BS: It wasn’t until you told me about your project I started thinking more about project and how we use it and because it’s such a basic building material it’s been used by civilisations for thousands of years. People have been using sand to build, mixing mud to make bricks and now mixing with cement to make concrete. In certain communities people live on sand and rivers, it washes away and then they move to another sand island – we’ve always had that relationship with sand but perhaps I’ve never really considered it like that before. It’s a really fascinating idea that you just mentioned from this book that we could have started our lives with sand and life on Earth could end with just life in between the sand because that’s the only place it can be safe.
JP: I wanted to have a chat about my work and just explain to you a little bit around what I’m doing and how I’m doing it. I think one of the main things is, if you’re going to talk about environmental and human impact, is to try to minimise my own impact as a photographer. I tend to work in historical or alternative processes but I try really hard to minimise the amount of chemicals that I use in my work. Previously I worked very much with the cyanotype. These are made with the cyanotype process – blue and white – but these are just made in the ocean, made on the beach and the fabric is laid out and you just let the waves in the water come up and do their thing.
Now I’m using a process where I take out-of-date black and white photo paper that already exists, it’s already been manufactured, but I take that and rather it going to waste and being disposed of I use sand and UV and I create this original black and white paper image, which if you left out in the light would continue to expose or if kept in a dark box would still exist as is. I use my computer, which is obviously again made with sand so all that there’s all these juxtapositions I think to create work such as these that are all made at the beach. They are simply made with sand and manipulated by computer software and I think that’s really to show the human interference I can create something good, or not so good, it’s all about the impact that your choice of what you’re doing has.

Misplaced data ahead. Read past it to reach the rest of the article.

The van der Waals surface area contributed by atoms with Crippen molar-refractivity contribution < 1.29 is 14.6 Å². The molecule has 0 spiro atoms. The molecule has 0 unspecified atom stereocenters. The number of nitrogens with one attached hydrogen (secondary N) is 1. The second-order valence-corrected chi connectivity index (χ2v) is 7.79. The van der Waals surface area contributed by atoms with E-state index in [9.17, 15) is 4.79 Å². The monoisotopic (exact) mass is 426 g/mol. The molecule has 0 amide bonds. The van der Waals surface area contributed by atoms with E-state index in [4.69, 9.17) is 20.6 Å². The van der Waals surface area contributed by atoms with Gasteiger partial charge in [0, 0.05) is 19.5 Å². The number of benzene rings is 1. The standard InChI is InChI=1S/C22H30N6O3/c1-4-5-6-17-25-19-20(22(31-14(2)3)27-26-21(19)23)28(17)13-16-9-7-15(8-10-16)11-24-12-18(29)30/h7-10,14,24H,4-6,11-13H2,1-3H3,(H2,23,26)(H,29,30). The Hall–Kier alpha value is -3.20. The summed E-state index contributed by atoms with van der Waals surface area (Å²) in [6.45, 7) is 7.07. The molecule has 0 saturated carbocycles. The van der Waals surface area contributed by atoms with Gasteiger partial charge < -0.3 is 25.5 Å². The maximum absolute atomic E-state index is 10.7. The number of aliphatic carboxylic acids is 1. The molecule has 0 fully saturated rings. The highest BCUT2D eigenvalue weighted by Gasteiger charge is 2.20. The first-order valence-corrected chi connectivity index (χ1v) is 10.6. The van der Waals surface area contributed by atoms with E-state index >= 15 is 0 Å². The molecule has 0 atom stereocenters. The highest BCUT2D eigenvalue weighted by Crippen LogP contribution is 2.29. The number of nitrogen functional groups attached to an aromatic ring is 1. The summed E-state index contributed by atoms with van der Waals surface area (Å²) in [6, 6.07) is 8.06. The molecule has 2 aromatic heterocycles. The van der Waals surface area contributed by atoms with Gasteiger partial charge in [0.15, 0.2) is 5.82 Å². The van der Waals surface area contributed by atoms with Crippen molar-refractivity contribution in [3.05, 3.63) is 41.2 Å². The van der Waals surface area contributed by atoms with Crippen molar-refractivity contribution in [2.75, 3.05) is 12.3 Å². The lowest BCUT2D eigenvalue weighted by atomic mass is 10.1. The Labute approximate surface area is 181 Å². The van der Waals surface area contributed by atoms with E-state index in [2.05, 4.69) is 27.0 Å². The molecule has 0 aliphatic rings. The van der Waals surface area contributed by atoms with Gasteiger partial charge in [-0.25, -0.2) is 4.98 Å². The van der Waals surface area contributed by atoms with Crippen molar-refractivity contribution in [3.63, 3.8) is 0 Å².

They are not obviously pictures of the actual sand mining disaster that very abstract.
BS: Yes they are; I’m not going to pretend I know anything about photography or the processes but it’s really good that you explained it. Instantly in my mind I’m looking at them and I’m thinking geology things. I can see the shapes of the grains of sand and I’m wondering what that is, if it’s a mineral or a fragment of a rock type. They are really beautiful colours and it would make me stop and look because it isn’t image of sand mining or death and destruction and when confronted with images like that all the time in the news I think it’s almost like overload sometimes. To see an image of something completely different about something I’ve never really given much consideration to such as the sand crisis would make me stop and think a bit more about the impact I’m having because I own the technology that uses the sand.
JP: I think in the past few years there has been something called charity fatigue but I think there might be a little bit around photographic image fatigue in relation to environmental issues when they are very explicit. We live in a world where we are exposed quite easily and readily to as much information about disaster or wars and for people’s own sanity sometimes people need to step away from that. Carl Sagan said something along the lines of asking are there as many sand grains on the earth as stars in the sky, which I think is a nice juxtaposition in the sense of the work that when I stop and imagine looking at it is similar to when I look at images of the universe. I’m always quite i awe – that’s our universe – and if you walk out at night and look at the stars it’s like “wow”, so I want the same the sand.
BS: I really like this image, it has some kind of plant or seaweed in it’s a reminder it isn’t just about sand, there’s a whole other biological system associated with the environment where sand is and that image there, well it’s very explicit around that you can really see the seaweed in that one. I also look at this image as if I look at sand under the microscope as I can play with the colours on the microscope to get different effects but they do look like that. These images, particularly the ones with the bright yellows and blues – there’s a scientific technique called cathodoluminescence where you can get different minerals to present different ways but it produces images the colours like this so when I look at that I think of how I look as particulars rock under a microscope but that’s just the geology mind again.
JP: I have a microscope in the corner, perhaps we could have a look at some sand. That would be amazing; that sounds like good fun and absolutely would love to do that. It’s really good to hear that as a geologist you see that even though I’ve been unaware there’s anything like that [cathodoluminescence] exists. Fantastic, let’s go and do that. Thank you for having chat with me, it’s really good to get your input.